Ceteris paribus, this current account surplus is helping to boost domestic employment. Because German exports are competitive, Germany is selling a lot of exports and this is leading to higher domestic employment in the exporting sector. Without the strong export demand, the German economy would be weaker and we would be liable to have higher unemployment.

If you compare it to countries with a large current account deficits in the Euro, the German economy has done relatively better in terms of economic growth and employment.

oecd-changes-current-account-2008-12

For example, in the mid 2000s, Euro member countries like Greece, Spain and Portugal were uncompetitive in the Euro, this was one factor leading to lower economic growth and lower employment in these countries.

Economists have often argued that Germany should boost consumer spending to help economic growth in other Euro countries.

Current account surplus and domestic demand

A current account surplus is partly due to high exports, but the other side of the equation is imports and domestic demand.

A country may have a large current account surplus because of relatively weak domestic demand. This weak demand leads to lower consumer spending, and lower spending on imports. Therefore, in this case, domestic employment will suffer from the weak economy.

The current account is often cyclical. In a boom, we see a rise in the current account deficit because consumer spending rises, leading to an increase in imports. During a boom unemployment falls and inflation rises.

But, in a recession, consumer spending falls leading to lower imports, lower inflation, and an improvement in the current account. The deficit may convert to a surplus, but this is due to the recession, and therefore leads to higher unemployment

Examples of current account surplus – China, Japan

currency

China had a record current account surplus in the mid 2000s, this was mainly due to greater competitiveness, helped by an undervalued Yuan. This was a factor in China’s record economic growth, and it led to higher employment.

Japan’s current account surplus was due to weak domestic demand, and a reluctance to buy imports. Japan’s export sector was still one of strongest sectors of the economy, but this period of a current account surplus was  a period of low growth and weak employment growth.

A current account surplus will tend to boost domestic employment if:

  • It is due to an improvement in competitiveness, leading to higher demand for exports.
  • If domestic demand is still relatively strong, but consumers are buying domestic goods, rather than importing.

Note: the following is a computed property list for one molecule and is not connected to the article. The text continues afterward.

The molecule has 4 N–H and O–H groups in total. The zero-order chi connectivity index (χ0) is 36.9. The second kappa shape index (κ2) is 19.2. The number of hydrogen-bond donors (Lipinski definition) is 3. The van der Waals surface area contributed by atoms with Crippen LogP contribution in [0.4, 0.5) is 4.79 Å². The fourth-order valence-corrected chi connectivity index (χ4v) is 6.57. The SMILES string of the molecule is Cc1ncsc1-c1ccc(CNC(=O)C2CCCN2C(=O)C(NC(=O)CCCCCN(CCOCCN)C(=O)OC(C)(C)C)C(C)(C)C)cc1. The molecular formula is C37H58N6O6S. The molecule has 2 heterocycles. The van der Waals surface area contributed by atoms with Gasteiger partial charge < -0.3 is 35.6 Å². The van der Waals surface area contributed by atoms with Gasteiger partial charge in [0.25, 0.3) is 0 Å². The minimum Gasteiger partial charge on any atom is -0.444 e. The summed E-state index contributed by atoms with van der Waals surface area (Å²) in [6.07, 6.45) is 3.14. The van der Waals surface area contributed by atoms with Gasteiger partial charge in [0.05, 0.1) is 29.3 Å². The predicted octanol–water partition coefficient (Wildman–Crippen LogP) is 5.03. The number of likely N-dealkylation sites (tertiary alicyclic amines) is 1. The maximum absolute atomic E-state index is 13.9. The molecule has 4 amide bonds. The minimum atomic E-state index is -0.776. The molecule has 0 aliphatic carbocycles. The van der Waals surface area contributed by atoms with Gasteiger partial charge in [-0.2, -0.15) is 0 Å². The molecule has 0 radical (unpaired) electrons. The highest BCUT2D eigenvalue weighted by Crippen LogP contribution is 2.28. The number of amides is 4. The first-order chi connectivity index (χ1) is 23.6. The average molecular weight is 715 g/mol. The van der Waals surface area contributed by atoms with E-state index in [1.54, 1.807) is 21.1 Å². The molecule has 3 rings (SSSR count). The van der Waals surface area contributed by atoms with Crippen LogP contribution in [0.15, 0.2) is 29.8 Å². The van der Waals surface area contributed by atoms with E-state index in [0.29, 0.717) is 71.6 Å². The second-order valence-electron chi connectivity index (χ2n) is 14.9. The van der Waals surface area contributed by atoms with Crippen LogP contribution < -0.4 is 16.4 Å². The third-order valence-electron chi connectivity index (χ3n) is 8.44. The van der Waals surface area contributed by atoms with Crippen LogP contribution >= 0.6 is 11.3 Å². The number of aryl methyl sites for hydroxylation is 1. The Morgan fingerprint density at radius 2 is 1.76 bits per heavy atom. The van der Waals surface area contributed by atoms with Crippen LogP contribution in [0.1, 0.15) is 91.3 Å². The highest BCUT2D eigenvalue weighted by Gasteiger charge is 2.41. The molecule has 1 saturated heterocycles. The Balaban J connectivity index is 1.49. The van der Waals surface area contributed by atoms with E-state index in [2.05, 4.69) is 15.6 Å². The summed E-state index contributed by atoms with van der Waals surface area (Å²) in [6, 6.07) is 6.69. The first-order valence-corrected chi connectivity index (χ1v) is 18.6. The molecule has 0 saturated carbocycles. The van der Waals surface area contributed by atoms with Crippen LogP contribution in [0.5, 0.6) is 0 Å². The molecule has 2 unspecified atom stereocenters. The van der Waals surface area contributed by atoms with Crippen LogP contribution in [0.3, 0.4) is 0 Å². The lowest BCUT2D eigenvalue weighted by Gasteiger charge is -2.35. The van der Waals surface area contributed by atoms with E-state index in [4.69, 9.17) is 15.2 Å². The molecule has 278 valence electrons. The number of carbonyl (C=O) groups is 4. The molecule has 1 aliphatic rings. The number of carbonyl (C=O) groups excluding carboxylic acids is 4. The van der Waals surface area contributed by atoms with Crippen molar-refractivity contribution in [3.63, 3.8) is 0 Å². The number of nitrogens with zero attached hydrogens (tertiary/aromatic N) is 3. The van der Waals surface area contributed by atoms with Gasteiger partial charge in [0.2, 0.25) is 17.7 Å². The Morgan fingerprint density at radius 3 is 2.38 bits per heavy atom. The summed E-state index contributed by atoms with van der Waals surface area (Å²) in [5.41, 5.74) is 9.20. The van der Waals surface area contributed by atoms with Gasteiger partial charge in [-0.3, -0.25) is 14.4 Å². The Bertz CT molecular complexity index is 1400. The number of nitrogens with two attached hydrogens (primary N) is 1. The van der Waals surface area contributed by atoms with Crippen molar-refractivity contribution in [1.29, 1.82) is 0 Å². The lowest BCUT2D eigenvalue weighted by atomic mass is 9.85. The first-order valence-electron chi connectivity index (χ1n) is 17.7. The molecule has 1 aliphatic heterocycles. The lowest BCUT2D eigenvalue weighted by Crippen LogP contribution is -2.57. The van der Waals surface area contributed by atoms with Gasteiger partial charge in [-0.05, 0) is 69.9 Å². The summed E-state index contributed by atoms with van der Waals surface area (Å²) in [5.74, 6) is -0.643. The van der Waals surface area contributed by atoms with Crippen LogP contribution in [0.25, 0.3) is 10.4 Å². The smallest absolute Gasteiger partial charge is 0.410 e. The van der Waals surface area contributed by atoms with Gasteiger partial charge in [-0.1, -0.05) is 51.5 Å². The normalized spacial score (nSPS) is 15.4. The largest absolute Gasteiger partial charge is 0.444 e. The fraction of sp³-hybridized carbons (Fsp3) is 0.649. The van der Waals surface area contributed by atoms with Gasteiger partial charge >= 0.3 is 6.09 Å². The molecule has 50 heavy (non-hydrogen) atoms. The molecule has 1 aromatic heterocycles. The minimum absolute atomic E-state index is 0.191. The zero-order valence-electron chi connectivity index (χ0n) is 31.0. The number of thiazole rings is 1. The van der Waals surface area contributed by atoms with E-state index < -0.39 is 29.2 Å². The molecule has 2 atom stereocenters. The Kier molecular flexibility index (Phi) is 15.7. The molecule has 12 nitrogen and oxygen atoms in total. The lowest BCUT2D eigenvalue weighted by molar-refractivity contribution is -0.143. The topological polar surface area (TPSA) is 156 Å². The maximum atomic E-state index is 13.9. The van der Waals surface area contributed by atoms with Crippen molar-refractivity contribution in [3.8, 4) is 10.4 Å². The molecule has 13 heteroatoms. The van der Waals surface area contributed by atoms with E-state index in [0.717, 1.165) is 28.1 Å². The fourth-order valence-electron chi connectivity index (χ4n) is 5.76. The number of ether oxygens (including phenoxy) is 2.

A current account surplus could lead to lower domestic employment if:

  • The surplus is caused by a recession which has hit domestic demand and led to a fall in import spending.
  • In a global recession where a surplus is caused by falling exports and an even bigger fall in imports

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Flood defences as a public good

Here in Oxford, there is water everywhere. Yesterday, the a main road into town (Abingdon Road) was closed due to flooding, and the cost to business and householders will be quite significant. There is danger of even worse flooding to come. In one sense, it is an act of God. No one can do anything about the weather, but flooding is becoming an increasing problem, and many want the government to intervene to improve flood defences.

cyclists-water

Flood defences are in many ways a classic example of a public good.

They have the two characteristics of public goods.

  • Non-excludability. Once you provide flood defences for a city, everyone in that city will benefit and be protected. (People will be protected whether or not they have have contributed towards the cost).
  • Non-rivalry. If you enjoy a city defended from rising flood waters, it doesn’t reduce the amount of flood defences for other people. (It’s not like eating emergency rations, which do reduce the amount available for other people.)

Failure of the free market

  • Difficulty in provision. There is little, if any, incentive for a firm to provide flood defences through charging local residents. There is a big free rider problem. People on flood plains may have a vested interest in better flood defences, but there is temptation to avoid paying and hoping someone else will pay.